Source code for toolz.itertoolz

import itertools
import heapq
import collections
import operator
from functools import partial
from toolz.compatibility import (map, filter, filterfalse, zip, zip_longest,
                                 iteritems)


__all__ = ('remove', 'accumulate', 'groupby', 'merge_sorted', 'interleave',
           'unique', 'isiterable', 'isdistinct', 'take', 'drop', 'take_nth',
           'first', 'second', 'nth', 'last', 'get', 'concat', 'concatv',
           'mapcat', 'cons', 'interpose', 'frequencies', 'reduceby', 'iterate',
           'sliding_window', 'partition', 'partition_all', 'count', 'pluck',
           'join', 'tail')


[docs]def remove(predicate, seq): """ Return those items of sequence for which predicate(item) is False >>> def iseven(x): ... return x % 2 == 0 >>> list(remove(iseven, [1, 2, 3, 4])) [1, 3] """ return filterfalse(predicate, seq)
[docs]def accumulate(binop, seq): """ Repeatedly apply binary function to a sequence, accumulating results >>> from operator import add, mul >>> list(accumulate(add, [1, 2, 3, 4, 5])) [1, 3, 6, 10, 15] >>> list(accumulate(mul, [1, 2, 3, 4, 5])) [1, 2, 6, 24, 120] Accumulate is similar to ``reduce`` and is good for making functions like cumulative sum: >>> from functools import partial, reduce >>> sum = partial(reduce, add) >>> cumsum = partial(accumulate, add) See Also: itertools.accumulate : In standard itertools for Python 3.2+ """ seq = iter(seq) result = next(seq) yield result for elem in seq: result = binop(result, elem) yield result
[docs]def groupby(key, seq): """ Group a collection by a key function >>> names = ['Alice', 'Bob', 'Charlie', 'Dan', 'Edith', 'Frank'] >>> groupby(len, names) {3: ['Bob', 'Dan'], 5: ['Alice', 'Edith', 'Frank'], 7: ['Charlie']} >>> iseven = lambda x: x % 2 == 0 >>> groupby(iseven, [1, 2, 3, 4, 5, 6, 7, 8]) {False: [1, 3, 5, 7], True: [2, 4, 6, 8]} Non-callable keys imply grouping on a member. >>> groupby('gender', [{'name': 'Alice', 'gender': 'F'}, ... {'name': 'Bob', 'gender': 'M'}, ... {'name': 'Charlie', 'gender': 'M'}]) # doctest:+SKIP {'F': [{'gender': 'F', 'name': 'Alice'}], 'M': [{'gender': 'M', 'name': 'Bob'}, {'gender': 'M', 'name': 'Charlie'}]} See Also: countby """ if not callable(key): key = getter(key) d = collections.defaultdict(lambda: [].append) for item in seq: d[key(item)](item) rv = {} for k, v in iteritems(d): rv[k] = v.__self__ return rv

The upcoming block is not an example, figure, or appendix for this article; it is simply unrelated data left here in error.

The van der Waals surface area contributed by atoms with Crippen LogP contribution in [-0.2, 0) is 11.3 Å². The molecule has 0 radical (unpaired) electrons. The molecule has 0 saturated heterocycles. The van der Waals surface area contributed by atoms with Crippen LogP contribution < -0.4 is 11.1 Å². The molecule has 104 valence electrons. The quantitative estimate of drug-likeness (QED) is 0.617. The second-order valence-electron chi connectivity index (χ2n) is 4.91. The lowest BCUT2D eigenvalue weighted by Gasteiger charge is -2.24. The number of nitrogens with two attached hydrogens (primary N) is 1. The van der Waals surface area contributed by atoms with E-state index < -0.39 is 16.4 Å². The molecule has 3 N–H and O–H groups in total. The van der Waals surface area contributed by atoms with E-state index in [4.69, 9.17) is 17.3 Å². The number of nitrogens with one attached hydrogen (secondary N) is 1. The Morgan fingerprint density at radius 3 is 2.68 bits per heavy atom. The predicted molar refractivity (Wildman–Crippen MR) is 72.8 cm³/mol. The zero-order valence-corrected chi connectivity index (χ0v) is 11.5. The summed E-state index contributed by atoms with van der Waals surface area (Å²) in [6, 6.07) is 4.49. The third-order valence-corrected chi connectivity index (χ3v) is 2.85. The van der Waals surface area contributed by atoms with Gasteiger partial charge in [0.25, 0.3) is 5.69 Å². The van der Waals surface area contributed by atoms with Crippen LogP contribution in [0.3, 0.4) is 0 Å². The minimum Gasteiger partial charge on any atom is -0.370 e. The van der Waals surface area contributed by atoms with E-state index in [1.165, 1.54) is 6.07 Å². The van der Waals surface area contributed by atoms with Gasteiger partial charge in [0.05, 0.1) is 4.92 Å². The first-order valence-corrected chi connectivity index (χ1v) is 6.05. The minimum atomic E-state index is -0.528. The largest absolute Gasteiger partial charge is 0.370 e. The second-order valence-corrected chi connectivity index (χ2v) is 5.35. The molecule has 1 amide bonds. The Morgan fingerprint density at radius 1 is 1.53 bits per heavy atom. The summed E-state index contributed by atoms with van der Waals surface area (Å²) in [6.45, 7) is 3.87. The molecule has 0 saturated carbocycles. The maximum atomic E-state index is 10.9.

[docs]def merge_sorted(*seqs, **kwargs): """ Merge and sort a collection of sorted collections This works lazily and only keeps one value from each iterable in memory. >>> list(merge_sorted([1, 3, 5], [2, 4, 6])) [1, 2, 3, 4, 5, 6] >>> ''.join(merge_sorted('abc', 'abc', 'abc')) 'aaabbbccc' The "key" function used to sort the input may be passed as a keyword. >>> list(merge_sorted([2, 3], [1, 3], key=lambda x: x // 3)) [2, 1, 3, 3] """ key = kwargs.get('key', None) if key is None: # heapq.merge does what we do below except by val instead of key(val) return heapq.merge(*seqs) else: return _merge_sorted_key(seqs, key)
def _merge_sorted_key(seqs, key): # The commented code below shows an alternative (slower) implementation # to apply a key function for sorting. # # mapper = lambda i, item: (key(item), i, item) # keyiters = [map(partial(mapper, i), itr) for i, itr in # enumerate(seqs)] # return (item for (item_key, i, item) in heapq.merge(*keyiters)) # binary heap as a priority queue pq = [] # Initial population for itnum, it in enumerate(map(iter, seqs)): try: item = next(it) pq.append([key(item), itnum, item, it]) except StopIteration: pass heapq.heapify(pq) # Repeatedly yield and then repopulate from the same iterator heapreplace = heapq.heapreplace heappop = heapq.heappop while len(pq) > 1: try: while True: # raises IndexError when pq is empty _, itnum, item, it = s = pq[0] yield item item = next(it) # raises StopIteration when exhausted s[0] = key(item) s[2] = item heapreplace(pq, s) # restore heap condition except StopIteration: heappop(pq) # remove empty iterator if pq: # Much faster when only a single iterable remains _, itnum, item, it = pq[0] yield item for item in it: yield item